New Tennessee track coach Beth Alford-Sullivan cut six women from her team in September, just a month after proudly announcing her predecessor's entire recruiting class would arrive intact.
Three of the cut athletes were scholarship freshmen who had just started the Fall semester at UT, according to the Knoxville News-Sentinel. Parents say the six athletes were summoned to Alford-Sullivan's office by text message Sept. 24 and, just two weeks into practices, informed they were no longer on the team.
Parents say the coach bluntly informed the women she would not have recruited them, and told them they would not be a part of the team's vision moving forward.
Steven White said he asked for an explanation when he drove to Knoxville to meet with Alford-Sullivan in her office on Sept. 26.
"She never could give me that vision," he said. "Her statement was she didn't fit into the direction her and her staff are going in. She never told me what that direction was. She never told me the reason why she cut my daughter."
The athletes were immediately banned from using Tennessee facilities and equipment, and face another year out of competition if they attempt to transfer to a different SEC school. NCAA track recruiting is different from that in major sports; the number of scholarships available is usually less than the number of scholarship athletes, so many of those athletes are forced to pay a percentage of the out-of-state tuition from their own pockets. These scholarship restrictions also make it extremely difficult for athletes in so-called "equivalency" sports like track to transfer mid-year without paying the full cost of tuition at their new school.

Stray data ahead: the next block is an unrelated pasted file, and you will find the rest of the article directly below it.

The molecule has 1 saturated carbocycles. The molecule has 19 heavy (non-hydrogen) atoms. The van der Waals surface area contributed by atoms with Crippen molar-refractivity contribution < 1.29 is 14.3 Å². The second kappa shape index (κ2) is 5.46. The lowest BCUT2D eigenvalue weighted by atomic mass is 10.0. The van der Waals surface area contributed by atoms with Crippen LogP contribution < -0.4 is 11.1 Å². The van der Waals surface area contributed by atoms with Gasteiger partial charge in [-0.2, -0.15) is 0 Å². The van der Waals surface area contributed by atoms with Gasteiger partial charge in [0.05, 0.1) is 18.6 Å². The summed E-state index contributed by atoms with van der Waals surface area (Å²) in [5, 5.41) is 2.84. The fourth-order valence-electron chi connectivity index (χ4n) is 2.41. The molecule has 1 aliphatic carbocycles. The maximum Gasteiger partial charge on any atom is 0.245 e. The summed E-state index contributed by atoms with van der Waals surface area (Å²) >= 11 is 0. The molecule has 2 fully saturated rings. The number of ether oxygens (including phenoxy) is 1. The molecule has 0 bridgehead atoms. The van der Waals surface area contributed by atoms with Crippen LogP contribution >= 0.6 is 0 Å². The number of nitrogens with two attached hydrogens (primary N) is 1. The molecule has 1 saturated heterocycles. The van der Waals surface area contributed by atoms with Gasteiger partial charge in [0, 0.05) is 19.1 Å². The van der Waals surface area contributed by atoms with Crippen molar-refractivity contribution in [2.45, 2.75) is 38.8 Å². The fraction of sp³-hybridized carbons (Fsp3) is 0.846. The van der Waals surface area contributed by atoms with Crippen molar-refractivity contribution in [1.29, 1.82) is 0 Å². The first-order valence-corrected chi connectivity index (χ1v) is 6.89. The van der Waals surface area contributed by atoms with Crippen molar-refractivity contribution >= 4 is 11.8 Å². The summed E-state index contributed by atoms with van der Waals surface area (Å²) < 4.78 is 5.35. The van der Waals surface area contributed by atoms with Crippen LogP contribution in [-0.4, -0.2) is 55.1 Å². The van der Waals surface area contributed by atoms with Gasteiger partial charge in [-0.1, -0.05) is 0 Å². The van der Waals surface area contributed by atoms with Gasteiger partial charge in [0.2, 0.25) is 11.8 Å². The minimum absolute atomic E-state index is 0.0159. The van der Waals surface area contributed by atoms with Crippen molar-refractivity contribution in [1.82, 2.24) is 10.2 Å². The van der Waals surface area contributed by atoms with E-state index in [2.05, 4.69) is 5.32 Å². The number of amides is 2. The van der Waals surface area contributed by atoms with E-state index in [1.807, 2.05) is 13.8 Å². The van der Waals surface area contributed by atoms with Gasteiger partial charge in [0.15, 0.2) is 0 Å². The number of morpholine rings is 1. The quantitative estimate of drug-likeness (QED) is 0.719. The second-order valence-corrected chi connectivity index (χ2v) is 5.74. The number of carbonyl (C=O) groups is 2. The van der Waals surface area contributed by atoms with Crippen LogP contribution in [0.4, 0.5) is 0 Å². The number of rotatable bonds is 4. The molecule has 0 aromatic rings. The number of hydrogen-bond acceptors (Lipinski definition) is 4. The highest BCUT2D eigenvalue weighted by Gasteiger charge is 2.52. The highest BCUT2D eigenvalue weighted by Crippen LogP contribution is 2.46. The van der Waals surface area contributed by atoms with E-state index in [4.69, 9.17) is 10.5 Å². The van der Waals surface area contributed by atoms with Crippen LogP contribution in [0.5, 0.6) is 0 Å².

While athletes regularly choose to depart a program upon a change in leadership, it's almost unheard of for them to be dismissed by a coach before even being given the opportunity to compete. Family members of the dismissed runners insist the women had no disciplinary or academic issues.
This is the fundamental imbalance of power that lies within the NCAA's exploitative letter of intent contract system: coaches assume the reins of 17- or 18-year-old kids, who immediately concede all control of their educational, economic, and emotional futures for years to come.
Photo credit: AP/Ivan Sekretarev
h/t to Scott